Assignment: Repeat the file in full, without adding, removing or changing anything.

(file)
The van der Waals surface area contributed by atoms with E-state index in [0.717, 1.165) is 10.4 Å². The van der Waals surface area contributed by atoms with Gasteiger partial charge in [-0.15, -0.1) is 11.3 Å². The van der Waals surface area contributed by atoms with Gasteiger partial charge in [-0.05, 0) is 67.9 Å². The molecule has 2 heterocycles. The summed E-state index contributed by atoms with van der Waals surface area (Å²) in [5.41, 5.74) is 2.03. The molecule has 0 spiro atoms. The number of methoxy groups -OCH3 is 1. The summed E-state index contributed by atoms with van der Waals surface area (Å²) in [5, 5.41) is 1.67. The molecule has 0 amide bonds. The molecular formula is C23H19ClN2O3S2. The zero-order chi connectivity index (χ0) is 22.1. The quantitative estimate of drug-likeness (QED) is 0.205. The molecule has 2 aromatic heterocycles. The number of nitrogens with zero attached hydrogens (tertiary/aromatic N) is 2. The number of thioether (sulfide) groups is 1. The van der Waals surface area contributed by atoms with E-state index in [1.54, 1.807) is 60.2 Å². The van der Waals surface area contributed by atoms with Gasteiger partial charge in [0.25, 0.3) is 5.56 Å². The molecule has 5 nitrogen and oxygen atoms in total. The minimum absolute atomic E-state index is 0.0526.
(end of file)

The van der Waals surface area contributed by atoms with E-state index in [0.717, 1.165) is 10.4 Å². The van der Waals surface area contributed by atoms with Gasteiger partial charge in [-0.15, -0.1) is 11.3 Å². The van der Waals surface area contributed by atoms with Gasteiger partial charge in [-0.05, 0) is 67.9 Å². The molecule has 2 heterocycles. The summed E-state index contributed by atoms with van der Waals surface area (Å²) in [5.41, 5.74) is 2.03. The molecule has 0 spiro atoms. The number of methoxy groups -OCH3 is 1. The summed E-state index contributed by atoms with van der Waals surface area (Å²) in [5, 5.41) is 1.67. The molecule has 0 amide bonds. The molecular formula is C23H19ClN2O3S2. The zero-order chi connectivity index (χ0) is 22.1. The quantitative estimate of drug-likeness (QED) is 0.205. The molecule has 2 aromatic heterocycles. The number of nitrogens with zero attached hydrogens (tertiary/aromatic N) is 2. The number of thioether (sulfide) groups is 1. The van der Waals surface area contributed by atoms with E-state index in [1.54, 1.807) is 60.2 Å². The van der Waals surface area contributed by atoms with Gasteiger partial charge in [0.25, 0.3) is 5.56 Å². The molecule has 5 nitrogen and oxygen atoms in total. The minimum absolute atomic E-state index is 0.0526.